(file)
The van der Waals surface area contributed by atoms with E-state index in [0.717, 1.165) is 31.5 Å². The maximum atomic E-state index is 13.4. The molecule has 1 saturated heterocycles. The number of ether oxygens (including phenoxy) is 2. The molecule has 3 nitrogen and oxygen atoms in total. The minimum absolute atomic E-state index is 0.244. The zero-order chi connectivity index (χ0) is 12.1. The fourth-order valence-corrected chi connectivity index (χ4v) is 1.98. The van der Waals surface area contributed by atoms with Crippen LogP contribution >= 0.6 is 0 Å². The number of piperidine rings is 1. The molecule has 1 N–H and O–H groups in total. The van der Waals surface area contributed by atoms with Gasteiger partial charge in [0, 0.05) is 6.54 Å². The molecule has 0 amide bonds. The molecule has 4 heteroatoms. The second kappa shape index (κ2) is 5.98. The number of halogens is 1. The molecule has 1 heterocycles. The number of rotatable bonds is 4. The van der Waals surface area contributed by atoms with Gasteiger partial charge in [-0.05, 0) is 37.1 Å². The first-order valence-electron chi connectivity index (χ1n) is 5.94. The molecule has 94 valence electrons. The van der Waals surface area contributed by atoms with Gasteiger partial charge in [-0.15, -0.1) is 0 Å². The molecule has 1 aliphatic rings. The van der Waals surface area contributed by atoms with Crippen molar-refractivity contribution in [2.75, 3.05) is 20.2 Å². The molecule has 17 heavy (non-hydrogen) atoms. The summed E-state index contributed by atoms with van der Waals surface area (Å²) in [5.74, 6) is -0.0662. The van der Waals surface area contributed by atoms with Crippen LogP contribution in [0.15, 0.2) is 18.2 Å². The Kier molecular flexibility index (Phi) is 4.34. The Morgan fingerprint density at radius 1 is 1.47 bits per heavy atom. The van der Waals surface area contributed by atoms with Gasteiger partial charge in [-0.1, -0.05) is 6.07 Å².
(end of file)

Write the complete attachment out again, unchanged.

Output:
The van der Waals surface area contributed by atoms with E-state index in [0.717, 1.165) is 31.5 Å². The maximum atomic E-state index is 13.4. The molecule has 1 saturated heterocycles. The number of ether oxygens (including phenoxy) is 2. The molecule has 3 nitrogen and oxygen atoms in total. The minimum absolute atomic E-state index is 0.244. The zero-order chi connectivity index (χ0) is 12.1. The fourth-order valence-corrected chi connectivity index (χ4v) is 1.98. The van der Waals surface area contributed by atoms with Crippen LogP contribution >= 0.6 is 0 Å². The number of piperidine rings is 1. The molecule has 1 N–H and O–H groups in total. The van der Waals surface area contributed by atoms with Gasteiger partial charge in [0, 0.05) is 6.54 Å². The molecule has 0 amide bonds. The molecule has 4 heteroatoms. The second kappa shape index (κ2) is 5.98. The number of halogens is 1. The molecule has 1 heterocycles. The number of rotatable bonds is 4. The van der Waals surface area contributed by atoms with Gasteiger partial charge in [-0.05, 0) is 37.1 Å². The first-order valence-electron chi connectivity index (χ1n) is 5.94. The molecule has 94 valence electrons. The van der Waals surface area contributed by atoms with Gasteiger partial charge in [-0.15, -0.1) is 0 Å². The molecule has 1 aliphatic rings. The van der Waals surface area contributed by atoms with Crippen molar-refractivity contribution in [2.75, 3.05) is 20.2 Å². The molecule has 17 heavy (non-hydrogen) atoms. The summed E-state index contributed by atoms with van der Waals surface area (Å²) in [5.74, 6) is -0.0662. The van der Waals surface area contributed by atoms with Crippen LogP contribution in [0.15, 0.2) is 18.2 Å². The Kier molecular flexibility index (Phi) is 4.34. The Morgan fingerprint density at radius 1 is 1.47 bits per heavy atom. The van der Waals surface area contributed by atoms with Gasteiger partial charge in [-0.1, -0.05) is 6.07 Å².